The Council for Mutual Economic Assistance was an economic organization from 1949 to 1991 under the leadership of the Soviet Union that comprised the countries of the Eastern Bloc along with a number of communist states elsewhere in the world. The descriptive term was applied to all multilateral activities involving members of the organization, rather than being restricted to the direct functions of Comecon and its organs; this usage was sometimes extended as well to bilateral relations among members because in the system of socialist international economic relations, multilateral accords – of a general nature – tended to be implemented through a set of more detailed, bilateral agreements. Moscow was concerned about the Marshall Plan. Comecon was meant to prevent countries in the Soviet sphere of influence from moving towards that of the Americans and South-East Asia. Comecon was the Eastern Bloc's reply to the formation in Western Europe of the Marshall Plan; the Comecon was founded in 1949 by the Soviet Union, Czechoslovakia, Hungary and Romania.
The primary factors in Comecon's formation appear to have been Joseph Stalin's desire to cooperate and strengthen the international socialist relationship at an economic level with the lesser states of Central Europe, which were now cut off from their traditional markets and suppliers in the rest of Europe. Czechoslovakia and Poland had remained interested in Marshall aid despite the requirements for a convertible currency and market economies; these requirements, which would have resulted in stronger economic ties to free European markets than to the Soviet Union, were unacceptable to Stalin, who in July 1947, ordered these communist-dominated governments to pull out of the Paris Conference on the European Recovery Programme. This has been described as "the moment of truth" in the post-World War II division of Europe. According to the Soviet view the "Anglo-American bloc" and "American monopolists... whose interests had nothing in common with those of the European people" had spurned East-West collaboration within the framework agreed within the United Nations, that is, through the Economic Commission for Europe.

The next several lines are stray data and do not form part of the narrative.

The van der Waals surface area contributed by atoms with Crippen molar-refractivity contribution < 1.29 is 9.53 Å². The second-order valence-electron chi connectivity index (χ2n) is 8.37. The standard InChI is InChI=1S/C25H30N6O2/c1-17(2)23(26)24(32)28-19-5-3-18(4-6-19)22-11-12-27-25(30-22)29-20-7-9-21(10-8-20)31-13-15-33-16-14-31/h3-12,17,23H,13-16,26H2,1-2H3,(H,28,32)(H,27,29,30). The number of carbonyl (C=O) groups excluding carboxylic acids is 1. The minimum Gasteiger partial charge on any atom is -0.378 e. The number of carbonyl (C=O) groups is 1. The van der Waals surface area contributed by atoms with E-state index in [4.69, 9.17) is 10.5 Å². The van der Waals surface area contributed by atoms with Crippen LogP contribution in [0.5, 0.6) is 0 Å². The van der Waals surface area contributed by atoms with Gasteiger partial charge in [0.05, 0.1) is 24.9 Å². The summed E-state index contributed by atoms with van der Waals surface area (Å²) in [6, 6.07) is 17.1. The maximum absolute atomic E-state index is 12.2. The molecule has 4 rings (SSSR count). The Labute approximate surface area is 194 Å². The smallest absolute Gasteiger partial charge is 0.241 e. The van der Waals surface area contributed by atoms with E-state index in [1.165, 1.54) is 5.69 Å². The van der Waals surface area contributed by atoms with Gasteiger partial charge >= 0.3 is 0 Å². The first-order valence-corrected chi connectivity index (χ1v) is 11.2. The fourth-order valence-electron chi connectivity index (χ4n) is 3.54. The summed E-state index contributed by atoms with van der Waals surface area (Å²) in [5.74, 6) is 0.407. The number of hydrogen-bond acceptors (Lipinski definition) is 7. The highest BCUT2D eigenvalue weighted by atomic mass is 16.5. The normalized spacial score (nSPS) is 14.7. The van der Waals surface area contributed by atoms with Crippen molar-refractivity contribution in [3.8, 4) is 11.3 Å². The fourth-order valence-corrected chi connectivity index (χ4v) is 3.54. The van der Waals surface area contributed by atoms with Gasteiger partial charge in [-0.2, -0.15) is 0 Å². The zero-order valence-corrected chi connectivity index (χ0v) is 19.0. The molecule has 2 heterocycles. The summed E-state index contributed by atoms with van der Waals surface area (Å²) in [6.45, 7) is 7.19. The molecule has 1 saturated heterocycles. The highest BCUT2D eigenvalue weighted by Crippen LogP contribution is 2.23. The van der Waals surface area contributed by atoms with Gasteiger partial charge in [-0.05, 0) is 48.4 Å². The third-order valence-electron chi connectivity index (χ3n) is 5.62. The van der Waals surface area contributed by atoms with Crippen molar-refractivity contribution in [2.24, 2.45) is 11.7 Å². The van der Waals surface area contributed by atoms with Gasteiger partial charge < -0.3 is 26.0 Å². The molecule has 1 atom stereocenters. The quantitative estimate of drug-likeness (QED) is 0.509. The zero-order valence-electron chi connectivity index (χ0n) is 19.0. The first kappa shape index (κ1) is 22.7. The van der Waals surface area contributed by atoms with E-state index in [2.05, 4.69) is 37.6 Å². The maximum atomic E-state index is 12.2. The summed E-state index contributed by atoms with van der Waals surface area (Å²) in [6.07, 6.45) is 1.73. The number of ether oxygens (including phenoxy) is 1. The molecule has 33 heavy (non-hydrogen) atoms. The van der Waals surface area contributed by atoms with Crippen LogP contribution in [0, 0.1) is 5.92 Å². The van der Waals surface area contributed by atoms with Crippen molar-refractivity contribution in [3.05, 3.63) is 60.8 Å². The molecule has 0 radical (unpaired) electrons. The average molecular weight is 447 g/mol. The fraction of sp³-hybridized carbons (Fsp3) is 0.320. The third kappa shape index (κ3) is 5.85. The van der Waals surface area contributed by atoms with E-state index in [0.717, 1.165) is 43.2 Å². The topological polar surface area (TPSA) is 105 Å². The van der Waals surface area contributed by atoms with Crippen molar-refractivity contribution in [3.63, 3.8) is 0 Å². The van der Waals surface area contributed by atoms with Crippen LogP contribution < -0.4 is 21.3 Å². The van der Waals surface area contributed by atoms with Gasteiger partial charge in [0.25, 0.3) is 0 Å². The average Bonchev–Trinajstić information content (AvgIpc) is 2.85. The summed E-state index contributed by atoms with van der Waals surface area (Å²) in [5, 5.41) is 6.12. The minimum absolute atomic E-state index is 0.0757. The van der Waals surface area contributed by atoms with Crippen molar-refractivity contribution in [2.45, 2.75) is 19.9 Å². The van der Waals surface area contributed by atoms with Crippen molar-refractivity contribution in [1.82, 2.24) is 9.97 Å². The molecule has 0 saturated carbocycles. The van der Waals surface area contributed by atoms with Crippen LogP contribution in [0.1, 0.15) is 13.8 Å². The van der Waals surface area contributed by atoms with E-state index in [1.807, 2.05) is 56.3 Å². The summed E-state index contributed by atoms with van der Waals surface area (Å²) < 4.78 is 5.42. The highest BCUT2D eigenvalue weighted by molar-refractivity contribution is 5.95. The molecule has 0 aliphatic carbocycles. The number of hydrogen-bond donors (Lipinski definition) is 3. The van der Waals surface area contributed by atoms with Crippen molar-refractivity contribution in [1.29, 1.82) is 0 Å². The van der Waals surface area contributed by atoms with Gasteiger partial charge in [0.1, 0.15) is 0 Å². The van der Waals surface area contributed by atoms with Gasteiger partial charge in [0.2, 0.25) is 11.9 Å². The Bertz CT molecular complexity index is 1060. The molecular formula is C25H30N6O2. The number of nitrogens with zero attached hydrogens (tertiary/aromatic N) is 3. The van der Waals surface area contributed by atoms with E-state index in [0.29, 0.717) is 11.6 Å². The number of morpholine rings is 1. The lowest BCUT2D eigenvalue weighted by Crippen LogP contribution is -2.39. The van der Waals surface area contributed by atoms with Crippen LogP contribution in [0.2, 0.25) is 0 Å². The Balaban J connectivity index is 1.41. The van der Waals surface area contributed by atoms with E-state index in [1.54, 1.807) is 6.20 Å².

However, as always, Stalin's precise motives are "inscrutable" They may well have been "more negative than positive", with Stalin "more anxious to keep other powers out of neighbouring buffer states… than to integrate them." Furthermore, GATT's notion of nondiscriminatory treatment of trade partners was incompatible with notions of socialist solidarity. In any event, proposals for a customs union and economic integration of Central and Eastern Europe date back at least to the Revolutions of 1848 and the state-to-state trading inherent in centrally planned economies required some sort of coordination: otherwise, a monopolist seller would face a monopsonist buyer, with no structure to set prices. Comecon was established at a Moscow economic conference January 5–8, 1949, at which the six founding member countries were represented. Recent research by the Romanian researcher Elena Dragomir suggests that Romania played a rather important role in the Comecon's creation in 1949. Dragomir argues that Romania was interested in the creation of a “system of cooperation” to improve its trade relations with the other people's democracies with those able to export industrial equipment and machinery to Romania.